So the movie Breakfast at Tiffany’s takes place in the early 60s instead of the 40s. That was when it was made, though it feels like an exaggeration of the 60s-turn-of-the-decade, perhaps because of the hectic, extra-large lifestyle of the characters. This is city life: wealthy, powerful, New York City life in the 60s—something the masses might have been gaping at and desiring, but not really life for most. Anyhoo, the story changes very little with the time change, but there are a lot of other changes made to the story, too. Big ones. For one (and I think because of the reasons I just gave above about the time period and “normal” people), the narrator–now called Paul Varjak–‘s sexual orientation is changed. This means that he is given a whole new situation and subplot which is remarkably like Holly’s. (He is a “kept man.”) This also means that this story is now a romance (instead of a tragedy). Remarkably, Holly is still Holly and Hepburn plays the part perfectly. She is Holly. And Peppard plays an attractive and alluring Paul, though his character is not the narrator of the book.
Before I conclude, however, I have to warn you strongly that Mickey Rooney’s neighbor, Mr. Yunioshi, is one of the most problematic portrayals of a minority in American cinematic history. Of course, Mickey Rooney is not Japanese nor looks Japanese, so they gave him these crazy prosthetic teeth, maybe taped his eyes/shot him from below?, and gave him a horrendous and exaggerated accent. His part is slapstick (which is not in sync with the rest of the movie) but today’s caring viewer will NOT find any of it funny. It’s appalling, actually, and should be offensive, as he bumbles his way through a wildly stereotyped interpretation of a Japanese man. You can take it as historically instructive or you can refuse to watch the movie. I hope it at least grates on you as you watch it. Maybe talk it out. Celebrate the way this wouldn’t fly today and how we can get even better at cultural sensitivity.
Besides Mr. Yunioshi, poor guy, I did enjoy the movie the second time around, either because I had read the book or because it’s a couple decades later. My conclusion is the same as above: if you think this is something you might particularly enjoy, then read the story first and then watch the movie.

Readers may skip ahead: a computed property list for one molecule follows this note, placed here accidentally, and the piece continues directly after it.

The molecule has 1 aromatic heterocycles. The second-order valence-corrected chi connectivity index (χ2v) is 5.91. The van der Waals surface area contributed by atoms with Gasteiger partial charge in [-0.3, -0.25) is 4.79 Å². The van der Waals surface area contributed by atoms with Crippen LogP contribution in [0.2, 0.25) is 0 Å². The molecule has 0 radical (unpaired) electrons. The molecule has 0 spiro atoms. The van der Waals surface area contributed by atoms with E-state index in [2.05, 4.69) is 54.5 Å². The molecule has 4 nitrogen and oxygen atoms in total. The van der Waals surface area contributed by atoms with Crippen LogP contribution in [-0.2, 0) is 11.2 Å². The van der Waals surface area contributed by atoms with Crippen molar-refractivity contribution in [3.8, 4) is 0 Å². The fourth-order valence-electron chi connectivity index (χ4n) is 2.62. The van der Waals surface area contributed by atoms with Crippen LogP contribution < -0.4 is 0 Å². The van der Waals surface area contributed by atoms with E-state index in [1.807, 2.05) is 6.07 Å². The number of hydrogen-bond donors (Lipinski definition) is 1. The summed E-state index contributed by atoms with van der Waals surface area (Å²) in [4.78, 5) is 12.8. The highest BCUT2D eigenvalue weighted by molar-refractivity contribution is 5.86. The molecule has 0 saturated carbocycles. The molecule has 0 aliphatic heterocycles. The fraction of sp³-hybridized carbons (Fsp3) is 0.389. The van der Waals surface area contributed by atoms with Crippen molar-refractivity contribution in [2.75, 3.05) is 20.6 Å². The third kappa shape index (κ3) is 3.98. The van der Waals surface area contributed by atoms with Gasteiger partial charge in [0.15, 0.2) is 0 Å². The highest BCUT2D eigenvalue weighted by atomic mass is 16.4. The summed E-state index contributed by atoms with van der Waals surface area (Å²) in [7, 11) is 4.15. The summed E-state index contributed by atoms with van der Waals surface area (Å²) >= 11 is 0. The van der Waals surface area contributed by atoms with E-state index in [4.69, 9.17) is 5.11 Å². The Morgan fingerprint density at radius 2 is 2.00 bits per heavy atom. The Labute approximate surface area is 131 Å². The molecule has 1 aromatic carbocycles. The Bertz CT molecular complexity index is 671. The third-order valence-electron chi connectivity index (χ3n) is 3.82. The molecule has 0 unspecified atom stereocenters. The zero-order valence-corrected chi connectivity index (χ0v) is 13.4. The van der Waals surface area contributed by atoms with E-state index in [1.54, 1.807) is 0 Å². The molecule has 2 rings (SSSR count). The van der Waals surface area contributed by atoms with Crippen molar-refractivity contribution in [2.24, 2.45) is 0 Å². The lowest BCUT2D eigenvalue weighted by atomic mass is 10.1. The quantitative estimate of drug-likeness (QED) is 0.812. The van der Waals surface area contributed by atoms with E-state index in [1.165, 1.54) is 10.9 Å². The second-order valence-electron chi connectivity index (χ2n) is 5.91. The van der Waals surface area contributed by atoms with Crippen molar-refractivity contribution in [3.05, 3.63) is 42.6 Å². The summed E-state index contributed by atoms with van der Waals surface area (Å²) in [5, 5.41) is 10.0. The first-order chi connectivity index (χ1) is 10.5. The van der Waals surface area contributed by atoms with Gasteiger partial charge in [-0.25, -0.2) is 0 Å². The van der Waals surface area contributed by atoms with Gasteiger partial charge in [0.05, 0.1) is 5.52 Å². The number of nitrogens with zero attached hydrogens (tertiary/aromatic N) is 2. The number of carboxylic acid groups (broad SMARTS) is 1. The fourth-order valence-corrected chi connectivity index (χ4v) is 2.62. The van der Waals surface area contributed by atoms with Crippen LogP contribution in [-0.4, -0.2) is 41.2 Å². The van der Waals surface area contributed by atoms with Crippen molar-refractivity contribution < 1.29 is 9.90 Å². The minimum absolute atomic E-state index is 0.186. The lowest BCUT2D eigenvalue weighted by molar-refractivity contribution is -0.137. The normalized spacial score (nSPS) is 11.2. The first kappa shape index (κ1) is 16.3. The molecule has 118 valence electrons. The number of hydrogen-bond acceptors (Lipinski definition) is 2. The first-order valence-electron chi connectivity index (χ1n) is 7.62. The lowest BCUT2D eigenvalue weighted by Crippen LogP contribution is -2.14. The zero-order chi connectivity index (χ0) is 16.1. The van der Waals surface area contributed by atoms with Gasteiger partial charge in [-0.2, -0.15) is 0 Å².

(The Grass Harp and Music for Chameleons also look like interesting reads.)
“You can love somebody without it being like that. You keep them a stranger, a stranger who’s a friend” (p9).
“Reading dreams. That’s what started her walking down the road” (p55).
“If you let yourself love a wild thing. You’ll end up looking at the sky” (p59).
“For I was in love with her. Just as I’d once been in love with my mother’s elderly [Black] cook and a postman who let me follow him on his rounds and a whole family named McKendrick. That category of love generates jealousy, too” (p60).
I already told you I like this song by Deep Blue Something and have liked it since it dropped. The band’s only popular song, stateside, I heard it often on the alternative rock station in the nineties. It’s a bit light and pop-y, but it’s fun to sing along to and even dance around in the kitchen to. People enjoyed it; critics were split.
BONUS REVIEW: A COUPLE SHORTS
As I said, copies of Breakfast at Tiffany’s often include three short stories with the novella. My copy doesn’t even say this on the cover, however, they are there. I already reviewed “A Christmas Memory” HERE, but following are my speed-reviews of the other two shorts.
HOUSE OF FLOWERS
“How do you feel if you’re in love? she asked. Ah, said Rosita with swooning eyes, you feel as though pepper has been sprinkled on your heart, as though tiny fish are swimming in your veins.”
Whew! This is a doozy. Written beautifully both on the levels of language and story. I had no idea what to expect and I might leave it that way for you, but I’ll tell you it is about a young, beautiful, Haitian prostitute who is looking for love. There are moments of beauty, horror, and sadness and deft description. It is basically unlike any story I’ve ever read, very memorable. If you enjoy short stories, read this one. There aren’t really any gimmicks (except, I suppose, turning conventional morality on its head), but the story and writing are compelling.
A DIAMOND GUITAR
“Now, recognizing his loneliness, he felt alive. He had not wanted to be alive. To be alive was to remember brown rivers where the fish run, and sunlight on a lady’s hair.”
Hm. It’s lush, like much of what Capote writes, and ultimately about people, especially people with things on their conscience. It’s a good story, I just didn’t love it. About a man serving a life sentence in a work prison in the pine forests of Alabama, and the new kid who arrives with a glass-studded guitar. A much shorter version of Of Mice and Men, or at least comparisons could be made.